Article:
Rosemary is a fragrant culinary herb, used to season foods as well as to make cosmetics, soaps and some herbal medicines. The rosemary plant makes an attractive ornamental landscape bush or addition to the garden. The plant has small, dark, sharply pointed leaves and tiny delicate flowers in white, pink or blue. It is a drought-tolerant plant and grows well in the desert, requiring minimal care. The rosemary likes sunshine, does well in poor soil and typically requires no fertilization.
Choose a well-draining location for the rosemary plant. For container planting, use a pot with a drain hole; when planting in the garden, select an area where water does not puddle.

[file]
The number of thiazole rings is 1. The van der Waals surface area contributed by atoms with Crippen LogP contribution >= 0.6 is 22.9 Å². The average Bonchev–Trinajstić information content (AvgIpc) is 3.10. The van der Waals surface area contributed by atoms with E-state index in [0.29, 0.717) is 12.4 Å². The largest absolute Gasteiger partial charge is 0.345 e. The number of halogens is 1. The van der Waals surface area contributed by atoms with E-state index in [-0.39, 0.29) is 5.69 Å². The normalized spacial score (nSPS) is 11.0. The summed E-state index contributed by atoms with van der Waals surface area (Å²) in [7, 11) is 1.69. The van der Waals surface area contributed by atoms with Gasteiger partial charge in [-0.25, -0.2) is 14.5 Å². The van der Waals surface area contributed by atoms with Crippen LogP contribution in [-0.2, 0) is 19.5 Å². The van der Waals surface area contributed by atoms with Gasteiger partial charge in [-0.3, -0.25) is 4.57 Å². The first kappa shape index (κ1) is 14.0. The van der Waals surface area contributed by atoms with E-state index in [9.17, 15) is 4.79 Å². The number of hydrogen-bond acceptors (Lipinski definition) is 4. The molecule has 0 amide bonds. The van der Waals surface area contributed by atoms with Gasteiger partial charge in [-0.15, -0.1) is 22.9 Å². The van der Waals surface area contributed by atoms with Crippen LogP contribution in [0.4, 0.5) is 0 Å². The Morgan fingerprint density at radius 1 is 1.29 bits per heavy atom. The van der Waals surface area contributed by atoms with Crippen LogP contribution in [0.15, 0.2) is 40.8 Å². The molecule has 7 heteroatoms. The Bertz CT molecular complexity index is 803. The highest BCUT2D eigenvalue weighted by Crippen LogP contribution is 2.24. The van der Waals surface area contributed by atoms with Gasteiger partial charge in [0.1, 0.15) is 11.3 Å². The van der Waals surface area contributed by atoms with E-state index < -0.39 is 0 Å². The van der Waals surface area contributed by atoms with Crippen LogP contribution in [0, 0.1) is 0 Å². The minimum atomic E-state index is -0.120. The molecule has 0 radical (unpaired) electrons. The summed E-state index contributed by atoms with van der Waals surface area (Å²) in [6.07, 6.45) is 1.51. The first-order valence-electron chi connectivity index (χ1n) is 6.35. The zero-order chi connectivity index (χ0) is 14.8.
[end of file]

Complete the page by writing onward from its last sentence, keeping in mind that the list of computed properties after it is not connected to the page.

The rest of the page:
Plant the rosemary bush in a container using regular potting soil if you are in a region with severe winters (typically USDA zones 7 or lower). Bring the container indoors to a sunny room in the winter season. In warmer climes, you can plant rosemary directly in the ground in a sunny location.
Water rosemary every three to five days (in the morning) during the first growing season in warm weather. If over-irrigated rosemary plants will become woody. Water container-grown rosemary when the soil dries out or if the plant is just beginning to show signs of wilting.
Once the plant is established, estimate the watering needs of in-ground plants based on observation. Determine when the plant begins to show signs of wilting, and plan your watering schedule to prevent this.